Karat Financial Launches Visa Card For Creators, Raises $70M

In an effort to address payment discrepancies in the growing creator economy, finance platform Karat Financial has launched a new business card in partnership with Visa designed to help social media creators establish credit history and improve capital. The company just raised $70 million from top celebrities, VCs and creators.

“You could be a YouTuber literally making millions of dollars, walk into a bank and get treated like trash,” Karat cofounder Eric Wei told Forbes after working as a product manager at Instagram. Now, he and cofounder Will Kim have a new plan to help leading influencers tackle their finances.

The company announced $70 million in funding on Wednesday made up of a $40 million Series B equity round led by SignalFire plus $30 million in debt financing from TriplePoint Capital and additional funding invested by actor Will Smith's Dreamers VC, video game streamer Ludwig Ahgren and YouTube chef Nick DiGiovanni.

Previous investors in Karat include tech namestays Steve Chen (YouTube cofounder), Biz Stone (Twitter cofounder), and Michael Ovitz (Creative Artist Agency cofounder). Total funding amounts to over $100 million to date.

With Goldman Sachs estimating the creator economy to be worth $250 billion globally today, content creators are still reporting challenges in accessing credit due to traditional banking policies that require consistent monthly income and focus on traditional revenue streams.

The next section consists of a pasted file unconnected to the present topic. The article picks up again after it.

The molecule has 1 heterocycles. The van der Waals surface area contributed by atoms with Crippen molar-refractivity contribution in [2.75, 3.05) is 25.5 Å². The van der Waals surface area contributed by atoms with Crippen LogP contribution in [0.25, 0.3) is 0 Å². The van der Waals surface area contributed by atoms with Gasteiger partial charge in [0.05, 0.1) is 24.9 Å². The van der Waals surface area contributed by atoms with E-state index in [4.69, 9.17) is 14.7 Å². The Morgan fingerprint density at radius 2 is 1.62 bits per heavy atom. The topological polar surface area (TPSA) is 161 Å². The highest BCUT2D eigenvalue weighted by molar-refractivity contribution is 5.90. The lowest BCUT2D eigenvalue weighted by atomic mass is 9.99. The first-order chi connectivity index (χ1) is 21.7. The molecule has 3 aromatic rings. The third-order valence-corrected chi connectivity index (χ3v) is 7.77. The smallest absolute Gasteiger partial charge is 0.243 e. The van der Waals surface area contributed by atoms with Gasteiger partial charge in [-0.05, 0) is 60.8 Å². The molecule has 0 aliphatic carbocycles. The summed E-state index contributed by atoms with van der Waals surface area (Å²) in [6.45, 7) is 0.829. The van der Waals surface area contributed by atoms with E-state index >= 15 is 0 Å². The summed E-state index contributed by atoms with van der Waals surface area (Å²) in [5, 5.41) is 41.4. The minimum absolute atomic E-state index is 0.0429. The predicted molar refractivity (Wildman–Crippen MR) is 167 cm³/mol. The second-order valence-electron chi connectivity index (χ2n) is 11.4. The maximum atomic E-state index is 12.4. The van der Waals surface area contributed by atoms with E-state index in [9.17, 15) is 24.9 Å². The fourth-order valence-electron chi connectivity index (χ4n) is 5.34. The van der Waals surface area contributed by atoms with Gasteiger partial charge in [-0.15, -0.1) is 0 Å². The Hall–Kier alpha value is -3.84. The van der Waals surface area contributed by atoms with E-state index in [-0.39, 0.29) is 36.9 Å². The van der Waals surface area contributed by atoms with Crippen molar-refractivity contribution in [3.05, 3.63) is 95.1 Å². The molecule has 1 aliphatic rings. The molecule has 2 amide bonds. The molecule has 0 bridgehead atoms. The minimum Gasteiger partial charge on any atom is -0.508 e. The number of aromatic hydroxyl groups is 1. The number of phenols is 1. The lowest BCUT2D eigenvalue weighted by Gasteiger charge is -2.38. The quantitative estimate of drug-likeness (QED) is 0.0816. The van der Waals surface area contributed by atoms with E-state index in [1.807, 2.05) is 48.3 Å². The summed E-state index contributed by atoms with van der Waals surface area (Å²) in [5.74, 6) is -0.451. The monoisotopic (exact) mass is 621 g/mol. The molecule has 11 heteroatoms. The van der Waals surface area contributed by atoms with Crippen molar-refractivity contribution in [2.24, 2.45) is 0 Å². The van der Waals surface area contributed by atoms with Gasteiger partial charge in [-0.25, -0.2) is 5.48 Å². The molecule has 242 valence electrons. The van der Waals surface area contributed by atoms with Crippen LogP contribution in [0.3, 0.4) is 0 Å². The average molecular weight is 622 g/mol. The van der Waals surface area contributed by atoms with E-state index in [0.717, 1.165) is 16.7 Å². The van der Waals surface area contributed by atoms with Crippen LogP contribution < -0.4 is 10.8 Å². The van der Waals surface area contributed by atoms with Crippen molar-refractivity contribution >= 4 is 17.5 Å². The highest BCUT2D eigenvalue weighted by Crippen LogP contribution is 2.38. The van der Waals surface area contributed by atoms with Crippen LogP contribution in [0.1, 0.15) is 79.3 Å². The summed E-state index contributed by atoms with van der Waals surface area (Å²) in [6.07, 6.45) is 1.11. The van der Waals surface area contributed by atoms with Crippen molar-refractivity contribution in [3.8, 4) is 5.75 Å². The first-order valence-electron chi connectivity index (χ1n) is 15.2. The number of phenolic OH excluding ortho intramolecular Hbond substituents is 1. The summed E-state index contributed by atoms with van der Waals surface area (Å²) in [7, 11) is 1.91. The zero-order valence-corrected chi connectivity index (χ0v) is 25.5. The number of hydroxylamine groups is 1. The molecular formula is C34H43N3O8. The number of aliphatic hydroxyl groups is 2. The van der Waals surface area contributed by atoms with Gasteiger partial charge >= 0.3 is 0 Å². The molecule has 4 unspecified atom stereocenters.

Karat -- a “one-stop financial center for creators” that has raised its cardholder base five times since its Series A funding round -- has made a business out of providing creators “an easier path to capital” when applying for mortgages, car loans and other essential financial products.

Wei added, “Our mission is to become a one-stop financial center for creators by providing them with all the tools they need to thrive and scale, so they can focus on what they do best – creating remarkable content that inspires and captivates audiences worldwide."

The new Visa card offers creators the option to build personal credit history through on-time payments while offering low fees and interest rates, exclusive networking opportunities at industry events, access to reimbursement when eligible items are stolen or damaged, and personalized tax guidance.

The Los Angeles-based company decides credit lines not by traditional credit scores but a customer’s follower count on leading social media apps like Instagram, Twitch and YouTube. “Big banks and card companies haven’t moved into the creator space yet because they still see it as something really niche and small—not worth developing this new underwriting model,” Wei told Forbes.

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